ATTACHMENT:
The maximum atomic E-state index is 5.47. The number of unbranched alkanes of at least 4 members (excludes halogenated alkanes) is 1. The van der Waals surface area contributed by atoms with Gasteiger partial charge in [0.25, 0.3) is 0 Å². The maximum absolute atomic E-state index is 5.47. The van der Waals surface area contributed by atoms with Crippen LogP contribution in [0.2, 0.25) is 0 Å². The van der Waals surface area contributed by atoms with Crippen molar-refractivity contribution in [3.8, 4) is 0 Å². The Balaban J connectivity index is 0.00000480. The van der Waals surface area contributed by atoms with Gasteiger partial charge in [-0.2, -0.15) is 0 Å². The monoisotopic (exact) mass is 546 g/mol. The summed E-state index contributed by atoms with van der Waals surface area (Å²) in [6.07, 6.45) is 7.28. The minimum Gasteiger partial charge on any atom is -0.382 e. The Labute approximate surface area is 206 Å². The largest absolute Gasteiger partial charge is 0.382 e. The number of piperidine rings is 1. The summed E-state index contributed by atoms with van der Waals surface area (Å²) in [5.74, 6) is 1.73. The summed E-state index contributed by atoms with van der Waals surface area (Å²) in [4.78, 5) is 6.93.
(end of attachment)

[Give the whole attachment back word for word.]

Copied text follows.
The maximum atomic E-state index is 5.47. The number of unbranched alkanes of at least 4 members (excludes halogenated alkanes) is 1. The van der Waals surface area contributed by atoms with Gasteiger partial charge in [0.25, 0.3) is 0 Å². The maximum absolute atomic E-state index is 5.47. The van der Waals surface area contributed by atoms with Crippen LogP contribution in [0.2, 0.25) is 0 Å². The van der Waals surface area contributed by atoms with Crippen molar-refractivity contribution in [3.8, 4) is 0 Å². The Balaban J connectivity index is 0.00000480. The van der Waals surface area contributed by atoms with Gasteiger partial charge in [-0.2, -0.15) is 0 Å². The monoisotopic (exact) mass is 546 g/mol. The summed E-state index contributed by atoms with van der Waals surface area (Å²) in [6.07, 6.45) is 7.28. The minimum Gasteiger partial charge on any atom is -0.382 e. The Labute approximate surface area is 206 Å². The largest absolute Gasteiger partial charge is 0.382 e. The number of piperidine rings is 1. The summed E-state index contributed by atoms with van der Waals surface area (Å²) in [5.74, 6) is 1.73. The summed E-state index contributed by atoms with van der Waals surface area (Å²) in [4.78, 5) is 6.93.